In January 2020, the severe acute respiratory syndrome coronavirus (SARS-CoV-2) was identified as the source of a pneumonia outbreak in Wuhan, and it quickly spread throughout China (Pascarella et al., 2020). Notably, the highest morbidity–mortality of COVID-19 was observed among the elderly (Wu and McGoogan, 2020). COVID-19 causes a wide variety of symptoms, from mild (asymptomatic) to severe sickness and death. The most frequent symptoms are cough, fever, and shortness of breath (Lovato et al., 2020). Clinical signs, viral genome detection by reverse transcription polymerase chain reaction, CT scan or chest X-ray, serological blood tests, and a few additional laboratory procedures are used to diagnose COVID-19 (Paranjpe et al., 2020; Zhu et al., 2020). A large nonstructural polyprotein (ORF1a/b) is encoded by the SARS-CoV-2 genome which is split by proteolytic activity into 15/16 proteins, 5 accessory proteins, and 4 structural proteins (Chan et al., 2020; Ramaiah and Arumugaswami, 2020; Wu et al., 2020). In the United States, influenza and other etiologies of pneumonia are considered the eighth cause of death. In addition, many respiratory viruses have been identified as common pathogens that infect hospitalized patients with community-acquired pneumonia (Jain et al., 2015). Although influenza and COVID-19 possess similar signs and symptoms, huge causalities have been reported due to the novel COVID-19 infection. In some circumstances, the coinfections, including both the infections, can have some serious consequences or result in death (Hashemi et al., 2020; Ma et al., 2020). Unfortunately, both COVID-19 and seasonal influenza individually carry significant risks for elders and those having chronic comorbidities (Kostas et al., 2020; Petrilli et al., 2020). Nonspecific immunity caused by spontaneous influenza infection may reduce the risk of infection with other respiratory viruses, while the influenza vaccine protects against influenza infection. Not being infected with influenza, as a result of the vaccine, may lead to an increase in the incidence of other respiratory diseases, according to the so-called phenomenon of viral interference, due to the lack of specific immunity acquired from spontaneous infection (Cowling et al., 2012; Cowling and Nishiura, 2012; Feng et al.; Suzuki et al., 2014). Importantly, limited evidence supports the hypothesis that the virus interference process may be associated with the influenza vaccine (Cowling et al., 2012; Rikin and Stockwell, 2018). On the other hand, the influenza vaccination may boost influenza immunity at the expense of SARS-CoV-2 immunity due to some unknown biological mechanism for the noninfluenza respiratory virus (Cowling et al., 2012). Many other studies do not show the correlation between increased respiratory virus risk and influenza vaccination (Cowling and Nishiura, 2012; Sundaram et al., 2013). The influenza vaccine, on the other hand, was found to have cross-protective effects against heterologous illnesses. The long-term enhancement of innate immunity (trained immunity) was the underlying mechanism. Several epidemiological research studies have shown that influenza vaccination and COVID-19 have a cross-protective impact during the current epidemic. However, the mechanism responsible for this effect is undetermined (Debisarun et al., 2020). Previous studies have also found a link between influenza vaccination and COVID-19-related mortality, which might be attributable to heterologous immunity or alterations in innate immunity. Heterologous immunity can cause immunizations to have nonspecific effects that impact other illnesses and disorders, such as boosting the vaccine’s protective impact (Agrawal, 2019; Goodridge et al., 2016). Even with the broad use of influenza vaccines, information about the role of the influenza vaccine on the outcome of COVID-19 and other infections is contradictory. The current study intends to investigate if there is a link between influenza vaccination and the incidence of COVID-19 infection and illness severity; nevertheless, a negative link was predicted.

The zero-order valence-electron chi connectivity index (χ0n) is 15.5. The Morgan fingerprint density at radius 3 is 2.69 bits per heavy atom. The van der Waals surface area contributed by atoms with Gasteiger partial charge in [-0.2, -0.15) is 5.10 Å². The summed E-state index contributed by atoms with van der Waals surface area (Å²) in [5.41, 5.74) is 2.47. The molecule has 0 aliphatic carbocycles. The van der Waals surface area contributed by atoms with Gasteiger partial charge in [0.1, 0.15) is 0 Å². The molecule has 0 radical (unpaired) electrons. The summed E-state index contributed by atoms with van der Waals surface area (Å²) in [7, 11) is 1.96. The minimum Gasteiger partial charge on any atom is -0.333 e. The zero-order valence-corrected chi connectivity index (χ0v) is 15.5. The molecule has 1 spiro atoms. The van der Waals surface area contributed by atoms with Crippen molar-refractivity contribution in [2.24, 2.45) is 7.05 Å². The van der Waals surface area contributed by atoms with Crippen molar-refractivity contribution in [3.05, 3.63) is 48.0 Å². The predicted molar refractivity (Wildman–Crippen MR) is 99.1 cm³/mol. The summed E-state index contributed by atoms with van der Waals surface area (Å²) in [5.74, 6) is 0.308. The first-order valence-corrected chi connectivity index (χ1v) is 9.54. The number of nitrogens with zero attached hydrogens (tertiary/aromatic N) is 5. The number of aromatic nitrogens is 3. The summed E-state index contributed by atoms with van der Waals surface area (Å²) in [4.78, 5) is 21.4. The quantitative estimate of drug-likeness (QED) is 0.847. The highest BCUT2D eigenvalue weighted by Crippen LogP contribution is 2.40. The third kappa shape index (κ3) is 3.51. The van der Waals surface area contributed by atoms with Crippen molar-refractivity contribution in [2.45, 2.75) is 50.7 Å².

PATIENTS AND METHODS